- Academic Dr. Duke Pesta speaks against Common Core, part 2
- Rockford Record Crawl 2014 celebrates music, indie retailers
- Early voting continues after ballot error corrected
- Caruana outpacing Springer in money race for sheriff
- Week 8 NFL picks: Lions, Packers will continue to share NFC North lead
- Impacts of low oil prices
- Monica Lewinsky takes aim at online bullying
- Beware of online Halloween scams
- Rockton Lions raise funds for Talcott Free Library during Oct. 10 Candy Day
- Former Belvidere North teacher pleads guilty to sex charge
Sports Nest: End of an era for Chicago baseball
By Matt Nestor
An all-time Hall of Fame class just went in to the National Baseball Hall of Fame. Frank Thomas, Greg Maddux, Tom Glavine, not to mention managers Joe Torre and Tony LaRussa. Some of the best ever when you look at it.
The other reality with this class is that it is the last hurrah for Chicago baseball.
Thomas is arguably the greatest Chicago White Sox player ever. If you look at his stats, they look like they belong in a video game. At his peak, he was possibly the best player in the game. He won Most Valuable Player awards. He helped lay the foundation of competitive baseball that led to a World Series.
Maddux laid the foundation of dominance in Chicago with the Cubs. He established himself as the best right-hander of the last 25 years in Atlanta. But in listening to his interviews, he holds his time in Chicago very dearly. And he knows he wouldn’t be where he is without it.
When looking at the Hall of Fame inductions for the foreseeable future, however, there are no Chicago players on the horizon. There will be players who played a year or two in Chicago. Ken Griffey Jr. spent some time with the White Sox. So did Jim Thome. But they will not be remembered as Chicago players. They were just passing by, and their time here will likely not even be remembered when their time in Cooperstown comes.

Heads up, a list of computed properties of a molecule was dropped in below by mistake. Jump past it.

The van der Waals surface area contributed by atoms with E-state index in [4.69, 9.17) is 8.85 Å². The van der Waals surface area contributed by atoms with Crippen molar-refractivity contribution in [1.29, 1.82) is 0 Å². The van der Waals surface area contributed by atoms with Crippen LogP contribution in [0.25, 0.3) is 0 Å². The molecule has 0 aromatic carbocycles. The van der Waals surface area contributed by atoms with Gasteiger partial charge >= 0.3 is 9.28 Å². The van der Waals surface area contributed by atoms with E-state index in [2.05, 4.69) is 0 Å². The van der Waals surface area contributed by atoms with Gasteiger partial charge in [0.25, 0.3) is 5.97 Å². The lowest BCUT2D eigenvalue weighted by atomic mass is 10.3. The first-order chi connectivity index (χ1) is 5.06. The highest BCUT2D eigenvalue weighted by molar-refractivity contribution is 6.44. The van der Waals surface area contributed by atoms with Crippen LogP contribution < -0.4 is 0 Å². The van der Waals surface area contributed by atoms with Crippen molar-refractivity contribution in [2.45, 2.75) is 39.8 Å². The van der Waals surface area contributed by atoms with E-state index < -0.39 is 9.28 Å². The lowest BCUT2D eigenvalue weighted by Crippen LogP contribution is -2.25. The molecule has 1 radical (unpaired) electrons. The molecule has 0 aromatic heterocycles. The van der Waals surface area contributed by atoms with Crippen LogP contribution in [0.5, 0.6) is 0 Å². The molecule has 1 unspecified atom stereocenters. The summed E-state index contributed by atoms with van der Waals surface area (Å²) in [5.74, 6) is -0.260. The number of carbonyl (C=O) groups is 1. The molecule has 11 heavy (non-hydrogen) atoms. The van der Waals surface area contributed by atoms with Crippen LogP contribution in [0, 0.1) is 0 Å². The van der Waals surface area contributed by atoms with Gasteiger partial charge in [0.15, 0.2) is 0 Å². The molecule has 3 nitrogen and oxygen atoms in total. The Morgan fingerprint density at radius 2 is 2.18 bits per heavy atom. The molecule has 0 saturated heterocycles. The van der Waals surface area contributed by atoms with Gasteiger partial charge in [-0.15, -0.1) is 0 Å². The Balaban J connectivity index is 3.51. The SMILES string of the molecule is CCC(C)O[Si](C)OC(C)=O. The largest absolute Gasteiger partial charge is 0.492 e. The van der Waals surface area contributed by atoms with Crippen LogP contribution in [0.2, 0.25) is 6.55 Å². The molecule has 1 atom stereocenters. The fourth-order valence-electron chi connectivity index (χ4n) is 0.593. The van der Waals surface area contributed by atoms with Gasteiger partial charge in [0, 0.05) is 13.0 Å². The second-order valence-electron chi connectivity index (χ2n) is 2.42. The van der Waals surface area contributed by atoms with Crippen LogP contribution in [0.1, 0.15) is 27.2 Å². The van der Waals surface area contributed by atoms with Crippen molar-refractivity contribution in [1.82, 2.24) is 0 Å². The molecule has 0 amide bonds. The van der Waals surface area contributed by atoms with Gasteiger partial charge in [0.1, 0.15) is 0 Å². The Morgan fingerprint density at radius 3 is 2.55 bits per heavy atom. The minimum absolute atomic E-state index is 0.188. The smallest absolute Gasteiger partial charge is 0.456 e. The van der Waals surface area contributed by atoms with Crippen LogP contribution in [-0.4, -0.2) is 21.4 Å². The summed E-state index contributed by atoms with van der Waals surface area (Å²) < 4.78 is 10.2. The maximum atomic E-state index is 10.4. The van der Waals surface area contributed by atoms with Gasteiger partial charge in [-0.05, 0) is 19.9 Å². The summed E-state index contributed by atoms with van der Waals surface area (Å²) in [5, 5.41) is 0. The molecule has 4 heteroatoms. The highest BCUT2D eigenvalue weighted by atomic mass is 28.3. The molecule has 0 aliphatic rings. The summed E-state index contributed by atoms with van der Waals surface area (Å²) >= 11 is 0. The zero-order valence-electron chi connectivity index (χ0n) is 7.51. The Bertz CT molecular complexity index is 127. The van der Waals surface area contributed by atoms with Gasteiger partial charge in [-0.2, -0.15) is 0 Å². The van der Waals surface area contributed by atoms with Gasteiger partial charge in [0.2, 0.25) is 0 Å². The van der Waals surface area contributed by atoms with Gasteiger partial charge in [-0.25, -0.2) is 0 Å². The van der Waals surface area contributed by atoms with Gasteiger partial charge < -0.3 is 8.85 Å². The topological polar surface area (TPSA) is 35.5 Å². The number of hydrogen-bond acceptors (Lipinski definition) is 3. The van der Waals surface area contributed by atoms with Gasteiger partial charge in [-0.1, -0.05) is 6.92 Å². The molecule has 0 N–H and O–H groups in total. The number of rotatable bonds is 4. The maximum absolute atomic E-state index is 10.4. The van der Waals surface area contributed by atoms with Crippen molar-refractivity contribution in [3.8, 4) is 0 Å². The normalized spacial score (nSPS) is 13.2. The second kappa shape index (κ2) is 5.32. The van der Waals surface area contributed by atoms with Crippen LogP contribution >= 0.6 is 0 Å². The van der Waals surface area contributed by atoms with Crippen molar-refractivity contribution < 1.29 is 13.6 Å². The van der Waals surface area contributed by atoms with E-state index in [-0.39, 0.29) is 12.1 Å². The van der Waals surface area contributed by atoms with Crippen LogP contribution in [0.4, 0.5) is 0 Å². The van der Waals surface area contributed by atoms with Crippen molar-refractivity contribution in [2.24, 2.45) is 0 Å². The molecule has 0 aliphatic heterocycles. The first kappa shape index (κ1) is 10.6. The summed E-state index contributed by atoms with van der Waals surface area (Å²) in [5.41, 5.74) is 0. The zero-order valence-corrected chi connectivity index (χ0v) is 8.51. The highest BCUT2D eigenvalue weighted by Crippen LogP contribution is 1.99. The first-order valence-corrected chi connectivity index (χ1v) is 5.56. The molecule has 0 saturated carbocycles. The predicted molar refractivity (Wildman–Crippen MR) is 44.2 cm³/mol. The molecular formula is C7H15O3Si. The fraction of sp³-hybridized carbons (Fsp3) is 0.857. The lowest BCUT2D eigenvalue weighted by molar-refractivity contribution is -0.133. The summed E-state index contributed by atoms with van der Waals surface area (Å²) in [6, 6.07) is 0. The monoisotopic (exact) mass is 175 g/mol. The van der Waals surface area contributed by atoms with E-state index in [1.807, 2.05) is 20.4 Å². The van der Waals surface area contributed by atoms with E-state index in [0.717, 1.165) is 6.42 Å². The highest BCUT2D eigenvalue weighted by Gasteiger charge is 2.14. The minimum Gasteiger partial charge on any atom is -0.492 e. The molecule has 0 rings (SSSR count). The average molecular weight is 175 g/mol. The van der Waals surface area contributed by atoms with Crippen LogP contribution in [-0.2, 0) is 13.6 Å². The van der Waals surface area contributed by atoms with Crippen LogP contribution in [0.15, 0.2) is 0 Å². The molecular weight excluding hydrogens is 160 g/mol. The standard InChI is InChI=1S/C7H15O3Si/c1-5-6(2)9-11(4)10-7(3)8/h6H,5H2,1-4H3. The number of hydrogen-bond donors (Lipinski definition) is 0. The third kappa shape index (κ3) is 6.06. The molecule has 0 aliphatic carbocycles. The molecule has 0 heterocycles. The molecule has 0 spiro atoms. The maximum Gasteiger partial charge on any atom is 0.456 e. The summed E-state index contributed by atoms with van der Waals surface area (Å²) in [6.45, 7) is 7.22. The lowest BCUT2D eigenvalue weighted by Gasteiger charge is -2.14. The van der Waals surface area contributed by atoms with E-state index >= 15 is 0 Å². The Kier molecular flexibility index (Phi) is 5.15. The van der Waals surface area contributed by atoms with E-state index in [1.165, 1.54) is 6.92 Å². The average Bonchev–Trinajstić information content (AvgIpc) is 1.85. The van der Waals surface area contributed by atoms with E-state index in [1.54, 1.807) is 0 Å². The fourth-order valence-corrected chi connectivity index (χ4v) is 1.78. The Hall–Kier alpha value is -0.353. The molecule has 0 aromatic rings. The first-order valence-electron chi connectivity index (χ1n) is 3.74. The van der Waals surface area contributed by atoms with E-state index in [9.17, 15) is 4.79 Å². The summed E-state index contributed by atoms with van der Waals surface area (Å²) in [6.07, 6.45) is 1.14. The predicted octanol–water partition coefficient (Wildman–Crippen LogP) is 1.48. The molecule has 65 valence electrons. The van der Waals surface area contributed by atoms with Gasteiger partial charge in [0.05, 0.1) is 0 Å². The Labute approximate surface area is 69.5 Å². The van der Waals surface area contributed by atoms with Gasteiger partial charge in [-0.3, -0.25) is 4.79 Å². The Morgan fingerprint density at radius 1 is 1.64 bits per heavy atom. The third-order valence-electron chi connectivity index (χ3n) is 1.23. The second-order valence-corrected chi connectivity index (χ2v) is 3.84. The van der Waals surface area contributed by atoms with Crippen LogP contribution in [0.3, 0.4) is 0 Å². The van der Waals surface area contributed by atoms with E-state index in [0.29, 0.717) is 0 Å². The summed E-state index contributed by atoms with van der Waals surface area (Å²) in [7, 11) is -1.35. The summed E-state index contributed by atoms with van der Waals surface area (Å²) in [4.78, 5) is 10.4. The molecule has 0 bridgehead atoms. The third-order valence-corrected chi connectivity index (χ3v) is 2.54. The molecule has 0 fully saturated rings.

The Cubs thought they had a sure-fire inductee a little more than a decade ago. Sammy Sosa was putting up crazy numbers of his own, chasing home run records and helping the Cubs make the playoffs on a consistent basis. But then steroids scandals broke. Many players are wrapped up in that web. Many of them former Hall of Fame locks.
If that freeze ever gets lifted, however, Sosa will be far down the list of players whom people will accommodate. He isn’t as good historically as Barry Bonds or Roger Clemens. And he has made no friends along the way since his retirement.
If Sosa is not able to break through that glass, then it is bleak. It is not that there have not been good players in Chicago — just no great players.
Kerry Wood and Mark Prior could have been there, both dominant at their peaks. But their injury history is well documented. Carlos Zambrano played well for many years, but he was never at a dominant level. Moises Alou, Derek Lee, Juan Pierre — all players who had good runs, but will be long forgotten.
It is much the same when you look at the South Side. A.J. Pierzynski was a key cog to the White Sox’s championship run. Joe Crede played well for so long. Mark Buehrle may have an outside shot, but he has never been dominant.
It is a run of average to slightly above average. And that would explain much of the disappointment in Chicago baseball over the last 20 years. Both teams have had their playoff appearances, but neither has had much success once there.
The Cubs had their magical run in 2003 that ended in heartbreak. But that was a team led by Sosa, Prior and Wood, three could-haves that never will be. And they were surrounded by a lot of above-average players.
It was much the same way for the White Sox. Not much success, but they do have a World Series. And that was a team that had a very large collection of very good players. But not much great when you look at it.
That doesn’t mean it is the end of Chicago baseball. Jose Abreu and Chris Sale provide hope for the White Sox. And the Cubs have a large group of players in their minor league system that give them hope for the future. It’s not out of the question that there could be a Chicago celebration in the next five to 10 years.
But it will also be some time before Chicago is able to look back at their history and be able to celebrate careers in the same vein as they were able to this past weekend with Maddux and Thomas. And it is too bad they have to miss out on that fun.
Share your thoughts with Matt Nestor via e-mail at email@example.com.
From the July 30-Aug. 5, 2014, issue